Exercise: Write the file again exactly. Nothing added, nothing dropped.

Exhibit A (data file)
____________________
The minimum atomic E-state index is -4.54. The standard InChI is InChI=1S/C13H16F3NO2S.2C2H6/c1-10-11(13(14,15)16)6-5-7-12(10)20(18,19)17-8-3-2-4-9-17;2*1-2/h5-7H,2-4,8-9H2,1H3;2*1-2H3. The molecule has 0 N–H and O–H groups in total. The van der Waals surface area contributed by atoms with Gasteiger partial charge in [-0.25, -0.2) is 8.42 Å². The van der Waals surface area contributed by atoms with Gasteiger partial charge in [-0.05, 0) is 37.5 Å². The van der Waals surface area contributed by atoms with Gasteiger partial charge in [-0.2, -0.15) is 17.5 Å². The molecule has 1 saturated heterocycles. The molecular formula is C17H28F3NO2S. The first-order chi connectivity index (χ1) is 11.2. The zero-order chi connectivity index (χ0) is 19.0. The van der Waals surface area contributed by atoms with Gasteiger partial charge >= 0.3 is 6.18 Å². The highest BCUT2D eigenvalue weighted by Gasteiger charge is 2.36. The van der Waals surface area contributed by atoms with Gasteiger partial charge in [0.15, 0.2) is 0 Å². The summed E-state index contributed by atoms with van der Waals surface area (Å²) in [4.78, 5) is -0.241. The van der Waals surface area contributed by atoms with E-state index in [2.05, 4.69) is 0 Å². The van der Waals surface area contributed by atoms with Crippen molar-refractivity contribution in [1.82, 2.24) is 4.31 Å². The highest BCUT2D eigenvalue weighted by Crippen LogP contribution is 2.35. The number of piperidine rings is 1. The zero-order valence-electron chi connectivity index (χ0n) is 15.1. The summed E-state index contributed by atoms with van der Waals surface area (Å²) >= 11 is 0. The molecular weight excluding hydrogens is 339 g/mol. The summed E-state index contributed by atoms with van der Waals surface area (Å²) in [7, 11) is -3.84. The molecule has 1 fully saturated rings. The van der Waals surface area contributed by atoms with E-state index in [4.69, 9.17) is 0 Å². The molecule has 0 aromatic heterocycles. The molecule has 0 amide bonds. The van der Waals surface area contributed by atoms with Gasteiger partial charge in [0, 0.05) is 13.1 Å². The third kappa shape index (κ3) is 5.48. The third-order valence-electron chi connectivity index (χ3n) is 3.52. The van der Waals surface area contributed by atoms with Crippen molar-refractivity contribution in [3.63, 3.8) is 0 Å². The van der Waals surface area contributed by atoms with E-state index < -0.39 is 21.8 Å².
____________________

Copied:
The minimum atomic E-state index is -4.54. The standard InChI is InChI=1S/C13H16F3NO2S.2C2H6/c1-10-11(13(14,15)16)6-5-7-12(10)20(18,19)17-8-3-2-4-9-17;2*1-2/h5-7H,2-4,8-9H2,1H3;2*1-2H3. The molecule has 0 N–H and O–H groups in total. The van der Waals surface area contributed by atoms with Gasteiger partial charge in [-0.25, -0.2) is 8.42 Å². The van der Waals surface area contributed by atoms with Gasteiger partial charge in [-0.05, 0) is 37.5 Å². The van der Waals surface area contributed by atoms with Gasteiger partial charge in [-0.2, -0.15) is 17.5 Å². The molecule has 1 saturated heterocycles. The molecular formula is C17H28F3NO2S. The first-order chi connectivity index (χ1) is 11.2. The zero-order chi connectivity index (χ0) is 19.0. The van der Waals surface area contributed by atoms with Gasteiger partial charge >= 0.3 is 6.18 Å². The highest BCUT2D eigenvalue weighted by Gasteiger charge is 2.36. The van der Waals surface area contributed by atoms with Gasteiger partial charge in [0.15, 0.2) is 0 Å². The summed E-state index contributed by atoms with van der Waals surface area (Å²) in [4.78, 5) is -0.241. The van der Waals surface area contributed by atoms with E-state index in [2.05, 4.69) is 0 Å². The van der Waals surface area contributed by atoms with Crippen molar-refractivity contribution in [1.82, 2.24) is 4.31 Å². The highest BCUT2D eigenvalue weighted by Crippen LogP contribution is 2.35. The number of piperidine rings is 1. The zero-order valence-electron chi connectivity index (χ0n) is 15.1. The summed E-state index contributed by atoms with van der Waals surface area (Å²) >= 11 is 0. The molecular weight excluding hydrogens is 339 g/mol. The summed E-state index contributed by atoms with van der Waals surface area (Å²) in [7, 11) is -3.84. The molecule has 1 fully saturated rings. The van der Waals surface area contributed by atoms with E-state index in [4.69, 9.17) is 0 Å². The molecule has 0 aromatic heterocycles. The molecule has 0 amide bonds. The van der Waals surface area contributed by atoms with Gasteiger partial charge in [0, 0.05) is 13.1 Å². The third kappa shape index (κ3) is 5.48. The third-order valence-electron chi connectivity index (χ3n) is 3.52. The van der Waals surface area contributed by atoms with Crippen molar-refractivity contribution in [3.63, 3.8) is 0 Å². The van der Waals surface area contributed by atoms with E-state index < -0.39 is 21.8 Å².